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French President Francois Hollande and Russian President Vladimir Putin disagreed over Syria at a meeting in Paris, with Hollande saying more sanctions are needed to force President Bashar al-Assad from power and Putin saying added pressure on the regime may lead to civil war.
“We have disagreements over who is responsible for the violence and over the need for Assad to leave,” Hollande said at a joint press conference yesterday after a working dinner.
Putin said Russia, which supplies arms to Syria, “has no special military or economic ties” to the country and that Assad has visited Paris more than Moscow. The Syrian leader visited Paris twice while Nicolas Sarkozy was French president, in 2008 and 2009.
Hollande, who was sworn in May 15, said he wasn’t responsible for previous visits to Paris.
“The actions of the Syrian regime are intolerable,” Hollande said. “Any solution to the crisis requires the departure of Assad.”
France, Britain, and the U.S. accuse the Assad regime of undermining Annan’s peace effort with continued deadly military assaults against opponents of the regime. Russia and China have blocked UN Security Council resolutions pushing for stronger sanctions.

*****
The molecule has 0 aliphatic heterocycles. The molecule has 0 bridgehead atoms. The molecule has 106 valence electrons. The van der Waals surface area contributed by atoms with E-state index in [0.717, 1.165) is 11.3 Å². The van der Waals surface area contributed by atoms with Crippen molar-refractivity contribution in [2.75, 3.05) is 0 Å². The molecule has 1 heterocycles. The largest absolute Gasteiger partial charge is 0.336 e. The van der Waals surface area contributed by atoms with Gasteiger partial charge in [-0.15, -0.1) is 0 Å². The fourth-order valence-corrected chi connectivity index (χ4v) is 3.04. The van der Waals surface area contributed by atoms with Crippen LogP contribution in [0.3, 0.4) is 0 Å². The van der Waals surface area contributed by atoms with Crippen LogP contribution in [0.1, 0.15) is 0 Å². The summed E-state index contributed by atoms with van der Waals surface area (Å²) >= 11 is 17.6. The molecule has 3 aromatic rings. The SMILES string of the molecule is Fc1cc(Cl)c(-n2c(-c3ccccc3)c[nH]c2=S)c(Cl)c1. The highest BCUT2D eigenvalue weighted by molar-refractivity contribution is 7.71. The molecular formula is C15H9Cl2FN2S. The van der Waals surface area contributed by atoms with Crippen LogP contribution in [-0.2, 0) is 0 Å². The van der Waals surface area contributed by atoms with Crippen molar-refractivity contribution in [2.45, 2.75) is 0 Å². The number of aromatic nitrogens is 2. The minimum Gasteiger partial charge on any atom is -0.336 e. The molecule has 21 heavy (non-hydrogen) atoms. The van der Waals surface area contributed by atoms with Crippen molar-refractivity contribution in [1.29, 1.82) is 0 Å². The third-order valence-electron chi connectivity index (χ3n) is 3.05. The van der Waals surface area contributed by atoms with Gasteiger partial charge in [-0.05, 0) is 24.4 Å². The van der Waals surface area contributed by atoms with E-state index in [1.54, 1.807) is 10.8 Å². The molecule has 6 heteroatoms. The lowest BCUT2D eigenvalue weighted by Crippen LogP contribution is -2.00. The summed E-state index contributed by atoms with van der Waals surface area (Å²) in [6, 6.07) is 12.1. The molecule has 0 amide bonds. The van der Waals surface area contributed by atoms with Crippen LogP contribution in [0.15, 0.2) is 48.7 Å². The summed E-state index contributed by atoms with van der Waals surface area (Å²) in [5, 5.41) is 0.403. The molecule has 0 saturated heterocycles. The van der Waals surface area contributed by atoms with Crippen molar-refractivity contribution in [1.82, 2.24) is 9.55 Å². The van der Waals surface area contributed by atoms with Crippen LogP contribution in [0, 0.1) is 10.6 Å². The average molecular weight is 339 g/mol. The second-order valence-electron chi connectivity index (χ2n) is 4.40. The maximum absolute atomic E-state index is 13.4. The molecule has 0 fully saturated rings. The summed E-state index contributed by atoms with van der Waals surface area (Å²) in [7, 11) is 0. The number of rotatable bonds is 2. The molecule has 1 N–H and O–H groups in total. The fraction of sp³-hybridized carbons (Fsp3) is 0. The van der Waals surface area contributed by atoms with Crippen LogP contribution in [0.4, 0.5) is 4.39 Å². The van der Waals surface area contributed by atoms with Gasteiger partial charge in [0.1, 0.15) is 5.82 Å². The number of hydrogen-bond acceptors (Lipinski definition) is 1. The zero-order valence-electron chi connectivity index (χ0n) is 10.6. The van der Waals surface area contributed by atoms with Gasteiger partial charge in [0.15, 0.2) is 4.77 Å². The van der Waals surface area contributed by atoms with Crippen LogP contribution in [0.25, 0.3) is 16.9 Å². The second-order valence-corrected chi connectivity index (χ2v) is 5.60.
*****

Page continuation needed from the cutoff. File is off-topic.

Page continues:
Putin said he doesn’t support either side in the Syrian conflict, and that it’s “counter-productive” to conclude that Annan’s mission has failed. Sanctions aren’t “efficient,” he said.
“We are not for Assad, neither for his opponents,” Putin said. “We want to achieve the situation where the violence ends and there won’t be large-scale civil war.”
Putin echoed the argument of the Assad regime that anti- regime ’’militants’’ are responsible for much of the bloodshed, ignoring the shelling by Syrian forces and the civilian killings such as in Houla attributed by survivors and Western governments to gangs of the pro-regime thugs.
“But how many of peaceful people were killed by so-called militants?” Putin said. “Did you count? There are also hundreds of victims.”
Putin cited the North Atlantic Treaty Organization’s intervention in Libya, asking whether the country is more stable after the ouster of strongman Muammar Qaddafi.
“What is happening in Libya, in Iraq?” he said. “Did they become safer? Where are they heading? Nobody has an answer.”
Earlier in the day, Putin also was pressed to shift Syria policy by German Chancellor Angela Merkel. At a press conference in Berlin, Putin said Russia doesn’t support either side in the Syrian conflict and believes it’s too early to say Annan’s peace plan has failed.
U.S. Secretary of State Hillary Clinton, speaking in Olso yesterday, said Russia’s supply of weapons to Syria is propping up the regime.
Last week’s massacre of more than 100 people in Houla, including women and children, hasn’t broken an impasse in the UN Security Council, where Russia continues to block attempts to impose more economic pressure on Syria.
To contact the reporters on this story: Gregory Viscusi in Paris at firstname.lastname@example.org; Ilya Arkhipov in Moscow at email@example.com
To contact the editor responsible for this story: James Hertling at firstname.lastname@example.org